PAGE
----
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Hard to imagine an athlete good enough to rush for more than 7,000 yards and 106 touchdowns in high school could go to college and feel like he didn’t know a thing about football anymore.

Journey Brown knows the feeling, though.

Some of those numbers he put on the stat sheet at Meadville High School went viral, of course, and his coaches insist it was no accident. They were a product of Brown’s immense talent. But the fact that they didn’t translate to much playing time in his first two seasons at Penn State were just as indicative of how much he had to learn to get where he is today.

The redshirt sophomore entered spring practice looking to make an impact on what head coach James Franklin insisted is a wide-open race for the starting running back spot. Brown heads into Saturday’s Blue-White Game looking to show what coaches have been raving about since March: that his confidence is catching up to his ability.

“Coming from a school like Meadville, we ran a different kind of offense, a Wing-T, old-school style,” Brown said. “I didn’t really know much football based off that at the time. For me, coming into an offense like this [at Penn State], it was a challenge. It took me a while to piece it together. It’s all learning the ways of football and how in-depth it is, and not just what I thought it was back in the day.”

Penn State hasn’t so much rebuilt at running back during the Franklin era as it has reloaded.

After Saquon Barkley immediately changed the game — not to mention the expectations around the program — following his arrival in 2015, the Nittany Lions replaced him with the top-rated running back recruit in the nation coming out of high school, Miles Sanders. Last season, his only one as a starter, Sanders ran for a brisk 1,274 yards and nine touchdowns, positioning himself to be among the top running backs taken in the NFL Draft later this month.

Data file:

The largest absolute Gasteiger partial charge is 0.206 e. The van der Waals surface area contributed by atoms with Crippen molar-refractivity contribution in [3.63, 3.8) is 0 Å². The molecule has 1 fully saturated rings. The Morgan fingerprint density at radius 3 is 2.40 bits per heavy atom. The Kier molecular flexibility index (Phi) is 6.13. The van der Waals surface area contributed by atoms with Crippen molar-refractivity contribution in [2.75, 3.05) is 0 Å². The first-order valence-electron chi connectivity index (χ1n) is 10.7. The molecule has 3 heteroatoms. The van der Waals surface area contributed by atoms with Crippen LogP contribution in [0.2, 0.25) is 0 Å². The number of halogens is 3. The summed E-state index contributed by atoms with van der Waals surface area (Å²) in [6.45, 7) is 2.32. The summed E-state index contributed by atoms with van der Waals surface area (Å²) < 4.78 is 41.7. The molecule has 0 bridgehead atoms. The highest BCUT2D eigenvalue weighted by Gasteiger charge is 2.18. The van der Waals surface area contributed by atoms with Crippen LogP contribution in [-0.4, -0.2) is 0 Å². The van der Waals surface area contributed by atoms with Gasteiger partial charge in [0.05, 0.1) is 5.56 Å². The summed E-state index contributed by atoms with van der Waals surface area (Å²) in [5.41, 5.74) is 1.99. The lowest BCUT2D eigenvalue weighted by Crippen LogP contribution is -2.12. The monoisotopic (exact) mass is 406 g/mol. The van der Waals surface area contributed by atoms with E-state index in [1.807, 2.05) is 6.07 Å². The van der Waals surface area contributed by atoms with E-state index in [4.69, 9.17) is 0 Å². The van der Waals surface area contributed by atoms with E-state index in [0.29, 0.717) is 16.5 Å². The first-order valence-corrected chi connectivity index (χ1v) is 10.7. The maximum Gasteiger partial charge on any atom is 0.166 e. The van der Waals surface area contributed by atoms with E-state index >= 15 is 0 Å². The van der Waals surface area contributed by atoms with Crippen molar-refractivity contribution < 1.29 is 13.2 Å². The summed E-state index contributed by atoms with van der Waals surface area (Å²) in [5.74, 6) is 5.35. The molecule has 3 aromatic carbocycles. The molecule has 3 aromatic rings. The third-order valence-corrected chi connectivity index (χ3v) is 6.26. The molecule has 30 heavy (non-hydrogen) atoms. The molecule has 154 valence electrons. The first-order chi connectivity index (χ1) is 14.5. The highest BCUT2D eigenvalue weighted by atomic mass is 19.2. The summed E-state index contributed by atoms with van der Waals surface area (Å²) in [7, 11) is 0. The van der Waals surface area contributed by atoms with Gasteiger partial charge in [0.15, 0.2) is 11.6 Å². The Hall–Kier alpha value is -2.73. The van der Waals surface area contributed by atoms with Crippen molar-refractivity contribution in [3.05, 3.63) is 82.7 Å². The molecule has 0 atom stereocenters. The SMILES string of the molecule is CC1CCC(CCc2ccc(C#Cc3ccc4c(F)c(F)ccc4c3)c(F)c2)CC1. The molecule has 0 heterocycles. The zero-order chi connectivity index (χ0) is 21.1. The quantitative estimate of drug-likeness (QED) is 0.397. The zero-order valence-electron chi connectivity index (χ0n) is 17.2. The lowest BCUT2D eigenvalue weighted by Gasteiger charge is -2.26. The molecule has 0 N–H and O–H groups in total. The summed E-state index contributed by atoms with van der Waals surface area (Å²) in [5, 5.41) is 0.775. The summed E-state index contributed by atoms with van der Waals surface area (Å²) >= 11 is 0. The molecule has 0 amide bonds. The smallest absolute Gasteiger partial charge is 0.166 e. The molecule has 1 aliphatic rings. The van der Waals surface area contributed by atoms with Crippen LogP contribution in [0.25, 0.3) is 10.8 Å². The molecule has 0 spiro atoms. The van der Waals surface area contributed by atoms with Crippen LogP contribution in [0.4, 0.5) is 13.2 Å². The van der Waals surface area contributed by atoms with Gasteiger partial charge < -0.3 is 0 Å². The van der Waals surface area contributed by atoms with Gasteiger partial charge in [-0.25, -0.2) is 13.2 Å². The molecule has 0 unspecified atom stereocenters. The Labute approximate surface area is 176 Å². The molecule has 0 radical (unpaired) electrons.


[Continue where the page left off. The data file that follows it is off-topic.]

The coaching staff didn’t simply wait for that torch to be passed once, though. Ricky Slade, the sophomore who is expected to be Brown’s top competition for the starting spot this fall, also earned the honor of being the top-ranked running back recruit coming out of high school in the class of 2018. On his 45 carries last season, he averaged 5.7 yards per carry and scored six touchdowns.

There’s also Penn State’s latest round of top running back recruits. Noah Cain, a 209-pound bruiser, is on campus for spring practice. Devyn Ford, another member of the 2019 class, isn’t. But both were rated within the top five running back prospects in the nation this year, and even though Franklin gave a vote of confidence in the veterans, running backs coach Ja’Juan Seider said it’s likely both freshmen will get their chances to carve their own roles in a deeper running back rotation this fall.

“We’ll see multiple guys play this year,” Seider said earlier this month. “I feel strongly about that already.”

Franklin has joked he would sign up for just one game like the state record 722-yard, 10-touchdown performance he had in 2015 against DuBois, but realistically, he knew Brown would be a bit of a project. He needed to get bigger and stronger, in addition to figuring out how to operate more efficiently in Penn State’s offense.

Brown has slowly picked that up, Seider said. He understands his assignments now, avoids some of what he calls the “deer-in-the-headlights” moments that basically kept him a third-stringer. Now, Seider added, Brown is starting to mature, beginning to play with a confidence he hopes can make him one of the best game-breaking backs in the Big Ten.

“He can make us different,” Seider said. “His speed is game-changing. When he learns how to trust himself as a player, he can be special for us.”

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